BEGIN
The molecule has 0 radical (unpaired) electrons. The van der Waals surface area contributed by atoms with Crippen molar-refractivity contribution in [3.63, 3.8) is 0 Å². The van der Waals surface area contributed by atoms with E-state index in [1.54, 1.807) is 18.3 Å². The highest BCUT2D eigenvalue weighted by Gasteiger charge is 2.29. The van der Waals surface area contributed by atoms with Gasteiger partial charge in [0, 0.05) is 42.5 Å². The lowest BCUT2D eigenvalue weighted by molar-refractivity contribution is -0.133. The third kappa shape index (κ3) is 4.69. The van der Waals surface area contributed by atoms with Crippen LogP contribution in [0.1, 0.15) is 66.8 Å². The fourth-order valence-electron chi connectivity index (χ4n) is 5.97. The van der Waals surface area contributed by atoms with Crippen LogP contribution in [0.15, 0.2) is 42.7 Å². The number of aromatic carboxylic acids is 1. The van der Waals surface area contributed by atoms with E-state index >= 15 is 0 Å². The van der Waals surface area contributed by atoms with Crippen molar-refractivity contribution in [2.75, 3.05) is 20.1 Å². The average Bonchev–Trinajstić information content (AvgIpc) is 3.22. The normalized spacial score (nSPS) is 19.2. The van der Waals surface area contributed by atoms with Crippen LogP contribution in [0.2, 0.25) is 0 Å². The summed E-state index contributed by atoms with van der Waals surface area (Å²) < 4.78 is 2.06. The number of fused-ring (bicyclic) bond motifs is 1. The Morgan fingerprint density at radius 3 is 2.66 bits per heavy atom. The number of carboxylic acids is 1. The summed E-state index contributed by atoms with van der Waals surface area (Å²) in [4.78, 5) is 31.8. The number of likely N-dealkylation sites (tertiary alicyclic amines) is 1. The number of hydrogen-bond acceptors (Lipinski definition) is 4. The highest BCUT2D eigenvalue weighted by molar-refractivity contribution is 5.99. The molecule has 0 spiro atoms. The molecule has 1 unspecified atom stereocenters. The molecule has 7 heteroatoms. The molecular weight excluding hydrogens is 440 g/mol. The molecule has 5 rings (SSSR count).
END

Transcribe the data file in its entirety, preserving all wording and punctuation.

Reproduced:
The molecule has 0 radical (unpaired) electrons. The van der Waals surface area contributed by atoms with Crippen molar-refractivity contribution in [3.63, 3.8) is 0 Å². The van der Waals surface area contributed by atoms with E-state index in [1.54, 1.807) is 18.3 Å². The highest BCUT2D eigenvalue weighted by Gasteiger charge is 2.29. The van der Waals surface area contributed by atoms with Gasteiger partial charge in [0, 0.05) is 42.5 Å². The lowest BCUT2D eigenvalue weighted by molar-refractivity contribution is -0.133. The third kappa shape index (κ3) is 4.69. The van der Waals surface area contributed by atoms with Crippen LogP contribution in [0.1, 0.15) is 66.8 Å². The fourth-order valence-electron chi connectivity index (χ4n) is 5.97. The van der Waals surface area contributed by atoms with Crippen LogP contribution in [0.15, 0.2) is 42.7 Å². The number of aromatic carboxylic acids is 1. The van der Waals surface area contributed by atoms with E-state index >= 15 is 0 Å². The van der Waals surface area contributed by atoms with Crippen molar-refractivity contribution in [2.75, 3.05) is 20.1 Å². The average Bonchev–Trinajstić information content (AvgIpc) is 3.22. The normalized spacial score (nSPS) is 19.2. The van der Waals surface area contributed by atoms with Crippen LogP contribution in [0.2, 0.25) is 0 Å². The summed E-state index contributed by atoms with van der Waals surface area (Å²) < 4.78 is 2.06. The number of fused-ring (bicyclic) bond motifs is 1. The Morgan fingerprint density at radius 3 is 2.66 bits per heavy atom. The number of carboxylic acids is 1. The summed E-state index contributed by atoms with van der Waals surface area (Å²) in [4.78, 5) is 31.8. The number of likely N-dealkylation sites (tertiary alicyclic amines) is 1. The number of hydrogen-bond acceptors (Lipinski definition) is 4. The highest BCUT2D eigenvalue weighted by molar-refractivity contribution is 5.99. The molecule has 0 spiro atoms. The molecule has 1 unspecified atom stereocenters. The molecule has 7 heteroatoms. The molecular weight excluding hydrogens is 440 g/mol. The molecule has 5 rings (SSSR count).